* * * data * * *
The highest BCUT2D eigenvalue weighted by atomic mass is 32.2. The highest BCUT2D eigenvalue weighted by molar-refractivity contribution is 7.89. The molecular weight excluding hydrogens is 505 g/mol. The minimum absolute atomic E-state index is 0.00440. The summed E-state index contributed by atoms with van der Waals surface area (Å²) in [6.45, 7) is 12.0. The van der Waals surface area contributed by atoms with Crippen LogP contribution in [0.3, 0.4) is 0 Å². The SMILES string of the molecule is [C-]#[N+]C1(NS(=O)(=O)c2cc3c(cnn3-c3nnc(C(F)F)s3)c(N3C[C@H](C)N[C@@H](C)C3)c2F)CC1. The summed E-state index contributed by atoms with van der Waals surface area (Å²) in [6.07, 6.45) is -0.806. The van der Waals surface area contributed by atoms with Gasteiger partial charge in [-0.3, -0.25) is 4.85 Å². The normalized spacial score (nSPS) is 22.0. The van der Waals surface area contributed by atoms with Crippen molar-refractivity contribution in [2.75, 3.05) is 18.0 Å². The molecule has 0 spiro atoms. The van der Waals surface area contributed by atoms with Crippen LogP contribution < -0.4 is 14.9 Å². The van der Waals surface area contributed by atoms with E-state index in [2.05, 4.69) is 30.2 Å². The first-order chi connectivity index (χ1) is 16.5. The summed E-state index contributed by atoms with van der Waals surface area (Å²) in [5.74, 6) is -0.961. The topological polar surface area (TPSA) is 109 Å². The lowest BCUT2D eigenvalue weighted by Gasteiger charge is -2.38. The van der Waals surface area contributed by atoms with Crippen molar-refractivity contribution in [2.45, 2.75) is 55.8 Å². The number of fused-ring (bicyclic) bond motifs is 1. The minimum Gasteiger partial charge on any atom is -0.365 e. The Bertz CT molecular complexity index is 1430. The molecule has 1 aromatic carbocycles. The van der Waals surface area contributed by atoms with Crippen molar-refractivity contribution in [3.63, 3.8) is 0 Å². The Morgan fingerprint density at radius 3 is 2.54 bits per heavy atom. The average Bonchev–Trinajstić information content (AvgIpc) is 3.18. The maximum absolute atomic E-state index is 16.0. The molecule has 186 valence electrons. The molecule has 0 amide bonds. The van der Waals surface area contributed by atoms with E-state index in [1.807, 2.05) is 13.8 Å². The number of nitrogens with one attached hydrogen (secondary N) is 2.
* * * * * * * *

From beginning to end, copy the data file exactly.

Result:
The highest BCUT2D eigenvalue weighted by atomic mass is 32.2. The highest BCUT2D eigenvalue weighted by molar-refractivity contribution is 7.89. The molecular weight excluding hydrogens is 505 g/mol. The minimum absolute atomic E-state index is 0.00440. The summed E-state index contributed by atoms with van der Waals surface area (Å²) in [6.45, 7) is 12.0. The van der Waals surface area contributed by atoms with Crippen LogP contribution in [0.3, 0.4) is 0 Å². The SMILES string of the molecule is [C-]#[N+]C1(NS(=O)(=O)c2cc3c(cnn3-c3nnc(C(F)F)s3)c(N3C[C@H](C)N[C@@H](C)C3)c2F)CC1. The summed E-state index contributed by atoms with van der Waals surface area (Å²) in [6.07, 6.45) is -0.806. The van der Waals surface area contributed by atoms with Gasteiger partial charge in [-0.3, -0.25) is 4.85 Å². The normalized spacial score (nSPS) is 22.0. The van der Waals surface area contributed by atoms with Crippen molar-refractivity contribution in [2.75, 3.05) is 18.0 Å². The molecule has 0 spiro atoms. The van der Waals surface area contributed by atoms with Crippen LogP contribution < -0.4 is 14.9 Å². The van der Waals surface area contributed by atoms with E-state index in [2.05, 4.69) is 30.2 Å². The first-order chi connectivity index (χ1) is 16.5. The summed E-state index contributed by atoms with van der Waals surface area (Å²) in [5.74, 6) is -0.961. The topological polar surface area (TPSA) is 109 Å². The lowest BCUT2D eigenvalue weighted by Gasteiger charge is -2.38. The van der Waals surface area contributed by atoms with Crippen molar-refractivity contribution in [2.45, 2.75) is 55.8 Å². The number of fused-ring (bicyclic) bond motifs is 1. The minimum Gasteiger partial charge on any atom is -0.365 e. The Bertz CT molecular complexity index is 1430. The molecule has 1 aromatic carbocycles. The van der Waals surface area contributed by atoms with Crippen molar-refractivity contribution in [3.63, 3.8) is 0 Å². The Morgan fingerprint density at radius 3 is 2.54 bits per heavy atom. The average Bonchev–Trinajstić information content (AvgIpc) is 3.18. The maximum absolute atomic E-state index is 16.0. The molecule has 186 valence electrons. The molecule has 0 amide bonds. The van der Waals surface area contributed by atoms with E-state index in [1.807, 2.05) is 13.8 Å². The number of nitrogens with one attached hydrogen (secondary N) is 2.